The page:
image

American films

Early Man film review: Stone Age soccer comedy from Aardman Animations is fun if predictable

Nick Park’s latest stop-motion animation about a Stone Age tribe taking on a Bronze Age soccer team is full of laughs and sight gags, but lacks surprises

PUBLISHED : Tuesday, 03 April, 2018, 6:00pm
UPDATED : Tuesday, 03 April, 2018, 9:44pm

3/5 stars

A new film by Aardman Animations is always noteworthy, especially if it’s by Nick Park, the Oscar-winning creator of Wallace and Gromit. His latest film, Early Man, is based around an entirely new set of characters, although he is clearly been inspired by legendary stop-motion animator Ray Harryhausen, and the work he did on One Million Years B.C.

The setting is prehistoric, albeit somewhere “near Manchester”, as a caption tells us. There, a simple-minded Stone Age tribe, led by one Chief Bobnar (voiced by Timothy Spall), pass the time by hunting rabbits – badly. But when a boisterous bunch from the Bronze Age invades their land, their way of life is turned upside down, with the very real threat of banishment to the nasty looking Badlands.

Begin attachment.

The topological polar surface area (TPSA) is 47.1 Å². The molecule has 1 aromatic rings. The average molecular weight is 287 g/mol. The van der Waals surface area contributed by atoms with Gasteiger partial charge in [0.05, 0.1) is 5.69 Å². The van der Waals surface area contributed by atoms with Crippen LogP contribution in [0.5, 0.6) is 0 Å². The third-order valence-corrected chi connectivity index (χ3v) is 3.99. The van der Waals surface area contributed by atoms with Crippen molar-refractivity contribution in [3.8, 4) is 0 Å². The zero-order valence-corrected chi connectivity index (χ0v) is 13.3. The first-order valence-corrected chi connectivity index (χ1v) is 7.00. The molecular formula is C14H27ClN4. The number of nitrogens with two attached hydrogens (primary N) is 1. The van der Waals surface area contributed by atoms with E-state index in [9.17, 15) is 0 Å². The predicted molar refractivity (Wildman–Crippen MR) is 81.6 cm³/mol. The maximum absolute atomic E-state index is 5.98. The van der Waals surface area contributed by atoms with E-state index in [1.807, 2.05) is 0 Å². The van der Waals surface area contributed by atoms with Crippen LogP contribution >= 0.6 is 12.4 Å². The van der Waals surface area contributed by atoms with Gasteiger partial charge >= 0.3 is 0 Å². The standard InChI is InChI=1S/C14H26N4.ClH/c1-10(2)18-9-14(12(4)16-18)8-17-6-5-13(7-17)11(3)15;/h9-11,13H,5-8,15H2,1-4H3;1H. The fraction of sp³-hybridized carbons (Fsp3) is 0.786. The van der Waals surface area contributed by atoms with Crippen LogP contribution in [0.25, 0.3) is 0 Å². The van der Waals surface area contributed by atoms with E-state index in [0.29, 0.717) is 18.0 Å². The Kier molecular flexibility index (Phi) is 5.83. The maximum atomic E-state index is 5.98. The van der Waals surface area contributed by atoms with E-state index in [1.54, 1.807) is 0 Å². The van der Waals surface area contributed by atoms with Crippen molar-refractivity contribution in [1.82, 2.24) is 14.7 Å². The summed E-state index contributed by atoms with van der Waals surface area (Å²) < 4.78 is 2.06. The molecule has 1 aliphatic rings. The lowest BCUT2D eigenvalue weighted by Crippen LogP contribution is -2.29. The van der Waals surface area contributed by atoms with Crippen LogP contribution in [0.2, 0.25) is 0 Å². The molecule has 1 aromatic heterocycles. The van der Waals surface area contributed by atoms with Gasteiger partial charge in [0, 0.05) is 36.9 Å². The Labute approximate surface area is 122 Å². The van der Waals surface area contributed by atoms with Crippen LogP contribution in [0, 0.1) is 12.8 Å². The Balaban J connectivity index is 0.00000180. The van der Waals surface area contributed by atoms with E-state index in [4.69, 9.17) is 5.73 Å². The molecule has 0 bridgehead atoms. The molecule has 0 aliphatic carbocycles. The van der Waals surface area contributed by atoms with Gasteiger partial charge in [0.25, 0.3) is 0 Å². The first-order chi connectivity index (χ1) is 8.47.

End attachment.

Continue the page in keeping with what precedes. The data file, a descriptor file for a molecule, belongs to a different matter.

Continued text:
Fortunately, they have the enthusiastic young caveman Dug (Eddie Redmayne), who takes it upon himself to confront the villainous Lord Noth (Tom Hiddleston), proposing that if they beat his team Real Bronzio at a game of soccer, the Stone Agers will be left in peace. The trouble is that, despite cave paintings depicting their ancestors inventing the beautiful game, Dug’s fellow Neanderthals have never kicked a ball in anger.

Sherlock Gnomes film review: sequel to Gnomeo Juliet offers children passable introduction to world of detection

Early Man sees Aardman and Park in decidedly silly mode. The jokes are plentiful; everywhere you look there are clever sight gags and word play (when Dug’s boys starts showing some team spirit, they’re dubbed “Early Man United”). It even gets surreal, with Rob Brydon voicing a carrier pigeon that records and imitates voices like a demented parrot.

Also featuring Goona (Maisie Williams), a Bronze Age soccer-mad lass who tutors Dug and his team in how to play, it’s a family film full of relatable characters, even if some are a little one-note. Dug and his warthog companion Hognob (Park) are like a less developed Wallace and Gromit, and setting the final act around a soccer match lacks any real surprises. Not vintage Aardman, then, but there’s still fun to be had.

Early Man opens on April 5

Want more articles like this? Follow SCMP Film on Facebook